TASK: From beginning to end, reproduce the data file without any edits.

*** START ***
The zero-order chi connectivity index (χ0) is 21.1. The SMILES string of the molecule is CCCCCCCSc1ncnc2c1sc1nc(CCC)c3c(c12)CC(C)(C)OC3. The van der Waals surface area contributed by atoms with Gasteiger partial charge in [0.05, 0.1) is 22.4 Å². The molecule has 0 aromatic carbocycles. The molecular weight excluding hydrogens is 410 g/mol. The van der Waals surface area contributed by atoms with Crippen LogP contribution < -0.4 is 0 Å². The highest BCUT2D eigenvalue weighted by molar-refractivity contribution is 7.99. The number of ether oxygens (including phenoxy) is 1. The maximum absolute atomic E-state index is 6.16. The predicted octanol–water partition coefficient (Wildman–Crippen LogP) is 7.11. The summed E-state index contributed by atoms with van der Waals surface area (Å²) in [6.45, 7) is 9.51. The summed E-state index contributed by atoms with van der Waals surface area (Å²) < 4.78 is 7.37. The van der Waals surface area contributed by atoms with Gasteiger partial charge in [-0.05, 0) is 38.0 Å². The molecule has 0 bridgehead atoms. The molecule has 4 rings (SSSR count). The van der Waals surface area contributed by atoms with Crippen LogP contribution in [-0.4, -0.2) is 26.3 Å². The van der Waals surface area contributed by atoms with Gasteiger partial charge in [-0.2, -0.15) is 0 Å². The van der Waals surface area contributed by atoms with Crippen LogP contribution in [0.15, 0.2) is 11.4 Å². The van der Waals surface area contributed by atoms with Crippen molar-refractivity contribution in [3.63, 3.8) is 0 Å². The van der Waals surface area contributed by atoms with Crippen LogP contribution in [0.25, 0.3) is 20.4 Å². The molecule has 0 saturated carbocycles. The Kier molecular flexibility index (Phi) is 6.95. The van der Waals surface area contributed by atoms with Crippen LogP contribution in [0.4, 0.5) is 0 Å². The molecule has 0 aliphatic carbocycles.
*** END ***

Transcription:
The zero-order chi connectivity index (χ0) is 21.1. The SMILES string of the molecule is CCCCCCCSc1ncnc2c1sc1nc(CCC)c3c(c12)CC(C)(C)OC3. The van der Waals surface area contributed by atoms with Gasteiger partial charge in [0.05, 0.1) is 22.4 Å². The molecule has 0 aromatic carbocycles. The molecular weight excluding hydrogens is 410 g/mol. The van der Waals surface area contributed by atoms with Crippen LogP contribution < -0.4 is 0 Å². The highest BCUT2D eigenvalue weighted by molar-refractivity contribution is 7.99. The number of ether oxygens (including phenoxy) is 1. The maximum absolute atomic E-state index is 6.16. The predicted octanol–water partition coefficient (Wildman–Crippen LogP) is 7.11. The summed E-state index contributed by atoms with van der Waals surface area (Å²) in [6.45, 7) is 9.51. The summed E-state index contributed by atoms with van der Waals surface area (Å²) < 4.78 is 7.37. The van der Waals surface area contributed by atoms with Gasteiger partial charge in [-0.05, 0) is 38.0 Å². The molecule has 0 bridgehead atoms. The molecule has 4 rings (SSSR count). The van der Waals surface area contributed by atoms with Crippen LogP contribution in [-0.4, -0.2) is 26.3 Å². The van der Waals surface area contributed by atoms with Gasteiger partial charge in [-0.2, -0.15) is 0 Å². The van der Waals surface area contributed by atoms with Crippen LogP contribution in [0.15, 0.2) is 11.4 Å². The van der Waals surface area contributed by atoms with Crippen molar-refractivity contribution in [3.63, 3.8) is 0 Å². The van der Waals surface area contributed by atoms with Crippen LogP contribution in [0.25, 0.3) is 20.4 Å². The molecule has 0 saturated carbocycles. The Kier molecular flexibility index (Phi) is 6.95. The van der Waals surface area contributed by atoms with Crippen LogP contribution in [0.4, 0.5) is 0 Å². The molecule has 0 aliphatic carbocycles.